Once you’ve defined a person’s responsibilities, delegated enough authority to him, trained him properly, set a high standard, given him the proper knowledge, and provided appropriate recognition and feedback, the next step is to simply trust this person to do the job.
Is it really that easy? Of course not! Trust is a very sticky issue, especially when money is concerned. But we’re not just dealing with the store’s money. Our employees bring personal property, such as cellphones and jewelry, with them to work. Our customers bring money and jewelry, too. We also have to consider the food within the establishment–that is equal to money for the purposes of a fast food business.
We also trust people with our safety. Cooking equipment is dangerous. The grills can scar people and the fryers can burn the store down. The gas can cause explosions.
For these reasons and more, trust should be earned, never given. But, it is important to lay a foundation for a good relationship by believing that everyone who comes to work wants to do a good job for you. If that isn’t the case, it will become apparent soon enough.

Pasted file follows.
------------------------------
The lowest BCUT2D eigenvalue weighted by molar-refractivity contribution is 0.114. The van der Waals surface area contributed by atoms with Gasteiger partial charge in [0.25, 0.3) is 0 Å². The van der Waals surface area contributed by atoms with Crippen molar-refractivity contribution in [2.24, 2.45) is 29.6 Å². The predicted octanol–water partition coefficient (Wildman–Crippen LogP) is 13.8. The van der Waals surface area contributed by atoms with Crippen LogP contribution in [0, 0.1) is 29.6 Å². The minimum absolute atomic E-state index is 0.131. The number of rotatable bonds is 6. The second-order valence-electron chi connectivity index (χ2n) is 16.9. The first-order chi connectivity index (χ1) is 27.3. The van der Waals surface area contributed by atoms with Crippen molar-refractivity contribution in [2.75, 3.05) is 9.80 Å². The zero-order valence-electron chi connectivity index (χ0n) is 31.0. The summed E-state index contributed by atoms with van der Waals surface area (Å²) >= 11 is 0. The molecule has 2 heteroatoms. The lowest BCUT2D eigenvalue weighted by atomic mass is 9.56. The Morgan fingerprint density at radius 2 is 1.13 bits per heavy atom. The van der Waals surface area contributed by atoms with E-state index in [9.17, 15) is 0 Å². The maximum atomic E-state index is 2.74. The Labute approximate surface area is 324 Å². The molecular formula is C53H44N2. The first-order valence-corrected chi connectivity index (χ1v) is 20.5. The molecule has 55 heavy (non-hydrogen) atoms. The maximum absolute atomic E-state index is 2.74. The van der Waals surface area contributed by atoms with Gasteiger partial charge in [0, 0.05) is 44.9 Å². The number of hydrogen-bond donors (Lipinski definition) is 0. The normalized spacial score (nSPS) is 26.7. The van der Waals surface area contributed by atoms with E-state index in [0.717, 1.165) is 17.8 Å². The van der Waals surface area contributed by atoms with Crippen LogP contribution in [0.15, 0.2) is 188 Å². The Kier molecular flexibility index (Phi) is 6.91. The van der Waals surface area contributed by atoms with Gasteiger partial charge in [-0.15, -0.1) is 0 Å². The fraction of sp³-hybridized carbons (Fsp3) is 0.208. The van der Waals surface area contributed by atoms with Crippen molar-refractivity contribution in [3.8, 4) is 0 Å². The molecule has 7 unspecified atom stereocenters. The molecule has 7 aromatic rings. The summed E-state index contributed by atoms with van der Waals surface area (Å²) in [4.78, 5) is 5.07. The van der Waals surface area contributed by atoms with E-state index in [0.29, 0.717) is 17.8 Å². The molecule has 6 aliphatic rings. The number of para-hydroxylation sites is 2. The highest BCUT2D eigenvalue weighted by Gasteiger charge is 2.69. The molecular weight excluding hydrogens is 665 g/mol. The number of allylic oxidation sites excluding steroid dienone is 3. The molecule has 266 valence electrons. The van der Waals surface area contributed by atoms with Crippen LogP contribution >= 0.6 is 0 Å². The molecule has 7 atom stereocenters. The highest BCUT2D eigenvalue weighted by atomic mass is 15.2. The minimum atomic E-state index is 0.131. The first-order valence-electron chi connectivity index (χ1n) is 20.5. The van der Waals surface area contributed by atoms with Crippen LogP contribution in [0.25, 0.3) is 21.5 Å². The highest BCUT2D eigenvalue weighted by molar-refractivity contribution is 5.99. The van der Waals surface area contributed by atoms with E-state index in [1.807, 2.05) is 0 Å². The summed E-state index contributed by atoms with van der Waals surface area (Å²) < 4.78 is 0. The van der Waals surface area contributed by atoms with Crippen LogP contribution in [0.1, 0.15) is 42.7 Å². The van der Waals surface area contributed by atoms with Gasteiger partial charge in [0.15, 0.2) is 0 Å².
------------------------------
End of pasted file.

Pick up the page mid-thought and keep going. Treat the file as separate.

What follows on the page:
Don’t begin by teaching someone how to filter the fryers. This is a dangerous job. Begin with smaller tasks. See how they do with sweeping and mopping, register drawers, and other cooking equipment. Let them work toward the tasks that have the potential to destroy the restaurant.
What happens when the trust that someone earned is violated? That has to be taken on a case-by-case basis. If they set a fryer on fire, perhaps they didn’t know that the fryer has to be off when empty. No trust violated. A One Minute Reprimand will do nicely.
Perhaps they wanted to go home early, so they purposely left the fryer on. That’s a different case altogether. By the same token, if cash comes up missing from their register, or if employee or customer property is missing, then you may have a situation in which a One Minute Reprimand isn’t going to cut it.